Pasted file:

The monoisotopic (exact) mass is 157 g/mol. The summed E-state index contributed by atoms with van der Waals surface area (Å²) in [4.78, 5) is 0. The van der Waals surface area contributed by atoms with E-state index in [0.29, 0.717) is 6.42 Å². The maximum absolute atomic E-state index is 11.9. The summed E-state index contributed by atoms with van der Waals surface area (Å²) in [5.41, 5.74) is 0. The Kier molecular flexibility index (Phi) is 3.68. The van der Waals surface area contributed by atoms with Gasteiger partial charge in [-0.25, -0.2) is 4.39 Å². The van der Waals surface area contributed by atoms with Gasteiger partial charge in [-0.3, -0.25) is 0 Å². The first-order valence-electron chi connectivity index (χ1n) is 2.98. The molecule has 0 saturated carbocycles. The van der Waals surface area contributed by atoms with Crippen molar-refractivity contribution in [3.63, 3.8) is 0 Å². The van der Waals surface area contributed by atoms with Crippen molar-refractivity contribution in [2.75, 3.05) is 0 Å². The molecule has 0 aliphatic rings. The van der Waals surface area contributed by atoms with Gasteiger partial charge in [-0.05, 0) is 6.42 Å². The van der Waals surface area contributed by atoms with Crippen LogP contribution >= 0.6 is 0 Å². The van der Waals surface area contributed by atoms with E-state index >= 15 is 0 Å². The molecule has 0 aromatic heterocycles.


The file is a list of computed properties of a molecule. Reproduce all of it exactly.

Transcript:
The monoisotopic (exact) mass is 157 g/mol. The summed E-state index contributed by atoms with van der Waals surface area (Å²) in [4.78, 5) is 0. The van der Waals surface area contributed by atoms with E-state index in [0.29, 0.717) is 6.42 Å². The maximum absolute atomic E-state index is 11.9. The summed E-state index contributed by atoms with van der Waals surface area (Å²) in [5.41, 5.74) is 0. The Kier molecular flexibility index (Phi) is 3.68. The van der Waals surface area contributed by atoms with Gasteiger partial charge in [-0.25, -0.2) is 4.39 Å². The van der Waals surface area contributed by atoms with Gasteiger partial charge in [-0.3, -0.25) is 0 Å². The first-order valence-electron chi connectivity index (χ1n) is 2.98. The molecule has 0 saturated carbocycles. The van der Waals surface area contributed by atoms with Crippen molar-refractivity contribution in [3.63, 3.8) is 0 Å². The van der Waals surface area contributed by atoms with Crippen molar-refractivity contribution in [2.75, 3.05) is 0 Å². The molecule has 0 aliphatic rings. The van der Waals surface area contributed by atoms with Gasteiger partial charge in [-0.05, 0) is 6.42 Å². The van der Waals surface area contributed by atoms with Crippen LogP contribution >= 0.6 is 0 Å². The van der Waals surface area contributed by atoms with E-state index >= 15 is 0 Å². The molecule has 0 aromatic heterocycles.